Adding these lines doesn't seem to work for me either, on VS2019 Community. @BartDeBoeck That just filters the error list, not the highlighting.
    – BJury
    Oct 27 '19 at 14:57
  • Yeah this does not fix Intellisense issues for me in VS2017
    – Michael
    Apr 6 '20 at 21:42

I LOVED Randy's solution. I'll match and raise using C preprocessor variadic macros:

#define CUDA_KERNEL(...)
#define CUDA_KERNEL(...) <<< __VA_ARGS__ >>>

Usage examples:


I've been learning CUDA and have encountered that exact issue. As others have said, it's just Intellisense problem and can be ignored, but I've found a clean solution which actually removes it.

It seems that <<< >>> is interpreted as a correct code if it's inside a template function.

I've discovered it accidentally when I wanted to create wrappers for kernels to be able to call them from a regular cpp code. It's both a nice abstraction and removes the syntax error.

kernel header file (eg. kernel.cuh)

const size_t THREADS_IN_BLOCK = 1024;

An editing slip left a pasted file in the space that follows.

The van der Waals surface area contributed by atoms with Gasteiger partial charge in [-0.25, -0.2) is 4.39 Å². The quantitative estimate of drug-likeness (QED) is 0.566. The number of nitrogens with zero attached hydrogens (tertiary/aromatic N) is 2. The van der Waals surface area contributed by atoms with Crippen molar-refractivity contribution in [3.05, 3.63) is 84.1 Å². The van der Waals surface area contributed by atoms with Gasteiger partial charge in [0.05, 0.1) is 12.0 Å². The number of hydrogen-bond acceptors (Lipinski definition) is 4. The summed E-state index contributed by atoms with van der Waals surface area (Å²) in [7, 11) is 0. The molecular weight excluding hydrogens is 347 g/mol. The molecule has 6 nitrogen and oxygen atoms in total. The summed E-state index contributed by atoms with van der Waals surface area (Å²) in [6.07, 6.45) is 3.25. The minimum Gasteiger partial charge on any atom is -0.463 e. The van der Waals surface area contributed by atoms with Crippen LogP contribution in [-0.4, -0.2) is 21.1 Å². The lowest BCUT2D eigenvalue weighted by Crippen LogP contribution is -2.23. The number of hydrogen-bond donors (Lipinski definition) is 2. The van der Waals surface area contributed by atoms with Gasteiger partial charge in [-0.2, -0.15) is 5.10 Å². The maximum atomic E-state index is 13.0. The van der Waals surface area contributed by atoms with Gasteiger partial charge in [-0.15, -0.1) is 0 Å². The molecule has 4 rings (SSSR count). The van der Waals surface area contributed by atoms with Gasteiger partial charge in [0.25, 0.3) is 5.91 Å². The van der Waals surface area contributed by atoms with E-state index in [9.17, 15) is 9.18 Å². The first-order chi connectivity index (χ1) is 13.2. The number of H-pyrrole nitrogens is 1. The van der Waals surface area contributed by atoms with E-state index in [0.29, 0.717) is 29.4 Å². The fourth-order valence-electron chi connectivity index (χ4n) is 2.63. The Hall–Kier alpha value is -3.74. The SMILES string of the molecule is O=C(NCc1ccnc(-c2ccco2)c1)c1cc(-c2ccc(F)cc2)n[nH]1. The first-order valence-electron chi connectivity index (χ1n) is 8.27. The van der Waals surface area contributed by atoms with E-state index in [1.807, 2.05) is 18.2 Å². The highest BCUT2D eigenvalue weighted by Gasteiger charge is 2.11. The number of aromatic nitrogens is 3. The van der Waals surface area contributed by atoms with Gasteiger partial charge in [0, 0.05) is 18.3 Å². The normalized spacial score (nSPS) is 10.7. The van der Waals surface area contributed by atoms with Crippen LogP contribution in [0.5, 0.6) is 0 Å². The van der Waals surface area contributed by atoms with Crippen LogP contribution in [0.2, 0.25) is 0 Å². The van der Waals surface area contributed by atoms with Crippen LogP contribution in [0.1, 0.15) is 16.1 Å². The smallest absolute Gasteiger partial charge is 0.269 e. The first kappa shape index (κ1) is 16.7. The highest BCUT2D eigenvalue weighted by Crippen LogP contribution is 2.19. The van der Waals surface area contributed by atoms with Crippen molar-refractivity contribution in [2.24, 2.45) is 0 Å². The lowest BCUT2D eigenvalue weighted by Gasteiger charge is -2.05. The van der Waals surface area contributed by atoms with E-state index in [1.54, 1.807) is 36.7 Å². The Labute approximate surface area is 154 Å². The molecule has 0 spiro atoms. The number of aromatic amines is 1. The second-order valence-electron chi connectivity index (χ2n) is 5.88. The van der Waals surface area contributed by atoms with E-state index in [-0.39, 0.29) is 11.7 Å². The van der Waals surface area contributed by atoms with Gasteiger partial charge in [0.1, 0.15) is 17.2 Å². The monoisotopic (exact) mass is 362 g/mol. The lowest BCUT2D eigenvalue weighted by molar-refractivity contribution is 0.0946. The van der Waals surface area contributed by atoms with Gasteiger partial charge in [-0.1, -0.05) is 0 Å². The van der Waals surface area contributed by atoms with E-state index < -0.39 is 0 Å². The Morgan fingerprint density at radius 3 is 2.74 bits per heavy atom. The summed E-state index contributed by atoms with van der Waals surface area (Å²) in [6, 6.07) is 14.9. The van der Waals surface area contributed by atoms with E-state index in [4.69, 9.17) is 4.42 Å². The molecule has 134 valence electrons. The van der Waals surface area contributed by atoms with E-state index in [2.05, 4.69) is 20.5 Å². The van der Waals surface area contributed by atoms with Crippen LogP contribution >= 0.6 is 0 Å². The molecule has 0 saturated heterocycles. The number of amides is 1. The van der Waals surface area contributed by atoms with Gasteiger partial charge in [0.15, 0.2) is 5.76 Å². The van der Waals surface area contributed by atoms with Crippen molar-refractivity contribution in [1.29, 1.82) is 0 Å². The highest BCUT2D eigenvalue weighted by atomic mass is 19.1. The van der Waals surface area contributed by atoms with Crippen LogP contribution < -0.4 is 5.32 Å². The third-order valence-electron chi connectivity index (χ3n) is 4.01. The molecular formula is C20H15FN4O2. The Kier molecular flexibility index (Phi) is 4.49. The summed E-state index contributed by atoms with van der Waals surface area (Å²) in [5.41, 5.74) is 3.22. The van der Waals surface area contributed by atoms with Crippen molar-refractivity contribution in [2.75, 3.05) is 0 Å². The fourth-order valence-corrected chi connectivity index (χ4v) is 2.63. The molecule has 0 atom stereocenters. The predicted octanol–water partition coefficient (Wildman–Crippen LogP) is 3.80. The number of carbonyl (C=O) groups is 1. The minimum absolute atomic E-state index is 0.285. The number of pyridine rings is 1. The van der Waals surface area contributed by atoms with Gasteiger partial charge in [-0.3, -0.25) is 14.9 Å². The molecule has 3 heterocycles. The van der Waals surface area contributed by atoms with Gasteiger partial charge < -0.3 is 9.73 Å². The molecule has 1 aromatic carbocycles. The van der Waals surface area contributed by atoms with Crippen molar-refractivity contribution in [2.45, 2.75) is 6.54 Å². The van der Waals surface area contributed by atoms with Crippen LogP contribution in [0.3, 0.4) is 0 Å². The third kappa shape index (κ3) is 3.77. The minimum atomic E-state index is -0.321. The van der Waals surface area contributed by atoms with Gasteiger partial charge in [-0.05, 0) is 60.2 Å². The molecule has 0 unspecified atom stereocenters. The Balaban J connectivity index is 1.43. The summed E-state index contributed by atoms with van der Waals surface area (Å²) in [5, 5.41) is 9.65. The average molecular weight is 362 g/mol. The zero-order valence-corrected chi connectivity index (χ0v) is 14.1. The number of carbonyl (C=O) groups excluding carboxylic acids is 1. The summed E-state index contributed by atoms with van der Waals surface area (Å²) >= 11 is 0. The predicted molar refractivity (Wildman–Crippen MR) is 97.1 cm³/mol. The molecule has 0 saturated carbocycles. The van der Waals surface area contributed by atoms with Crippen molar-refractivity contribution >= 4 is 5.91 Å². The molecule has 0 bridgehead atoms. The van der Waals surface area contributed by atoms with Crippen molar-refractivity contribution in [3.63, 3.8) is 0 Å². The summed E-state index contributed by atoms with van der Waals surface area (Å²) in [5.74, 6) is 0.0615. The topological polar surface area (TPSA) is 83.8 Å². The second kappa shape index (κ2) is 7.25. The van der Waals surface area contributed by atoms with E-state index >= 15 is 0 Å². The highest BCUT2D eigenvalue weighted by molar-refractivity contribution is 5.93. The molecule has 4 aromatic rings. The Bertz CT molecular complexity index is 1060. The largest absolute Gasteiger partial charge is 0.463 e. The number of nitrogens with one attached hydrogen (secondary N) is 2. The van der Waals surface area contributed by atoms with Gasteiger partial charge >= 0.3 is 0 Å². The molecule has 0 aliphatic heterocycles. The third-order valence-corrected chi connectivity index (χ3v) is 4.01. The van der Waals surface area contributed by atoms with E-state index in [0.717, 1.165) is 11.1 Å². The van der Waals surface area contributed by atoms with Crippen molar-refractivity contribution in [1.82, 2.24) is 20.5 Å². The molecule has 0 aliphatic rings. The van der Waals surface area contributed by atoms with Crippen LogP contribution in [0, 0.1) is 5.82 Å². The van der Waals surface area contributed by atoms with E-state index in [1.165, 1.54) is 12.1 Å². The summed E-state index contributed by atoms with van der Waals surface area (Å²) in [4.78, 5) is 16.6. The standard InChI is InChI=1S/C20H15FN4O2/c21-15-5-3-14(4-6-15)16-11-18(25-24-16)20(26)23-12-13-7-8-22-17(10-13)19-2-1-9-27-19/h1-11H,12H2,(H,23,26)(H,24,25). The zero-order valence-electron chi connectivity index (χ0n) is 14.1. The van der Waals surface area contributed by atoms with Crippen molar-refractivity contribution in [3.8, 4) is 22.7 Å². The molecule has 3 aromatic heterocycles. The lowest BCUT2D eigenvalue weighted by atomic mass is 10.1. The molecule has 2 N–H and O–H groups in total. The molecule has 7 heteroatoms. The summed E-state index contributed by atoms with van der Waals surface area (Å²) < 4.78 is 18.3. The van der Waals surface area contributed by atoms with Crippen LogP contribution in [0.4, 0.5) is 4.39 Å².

typedef double numeric_t;

// sample kernel function headers
__global__ void sumKernel(numeric_t* out, numeric_t* f, numeric_t* blockSum, size_t N);
__global__ void expKernel(numeric_t* out, numeric_t* in, size_t N);
// ..

// strong-typed wrapper for a kernel with 4 arguments
template <typename T1, typename T2, typename T3, typename T4>
void runKernel(void (*fun)(T1, T2, T3, T4), int Blocks, T1 arg1, T2 arg2, T3 arg3, T4 arg4) { 
    fun <<<Blocks, THREADS_IN_BLOCK >>> (arg1, arg2, arg3, arg4);

// strong-typed wrapper for a kernel with 3 arguments
template <typename T1, typename T2, typename T3>
void runKernel(void (*fun)(T1, T2, T3), int Blocks, T1 arg1, T2 arg2, T3 arg3) { 
    fun <<<Blocks, THREADS_IN_BLOCK >>> (arg1, arg2, arg3);

// ...

// the one-argument fun cannot have implementation here
void runKernel(void (*fun)(), int Blocks);

in a .cu file (you will get a syntax error here, but do u ever need a parameter-less kernel function? if not, this and a respective header can be deleted):

void runKernel(void (*fun)(), int Blocks) { 
    fun <<<Blocks, THREADS_IN_BLOCK >>> ();

usage in a .cpp file:

runKernel(kernelFunctionName, arg1, arg2, arg3);
// for example runKernel(expKernel, B, output, input, size);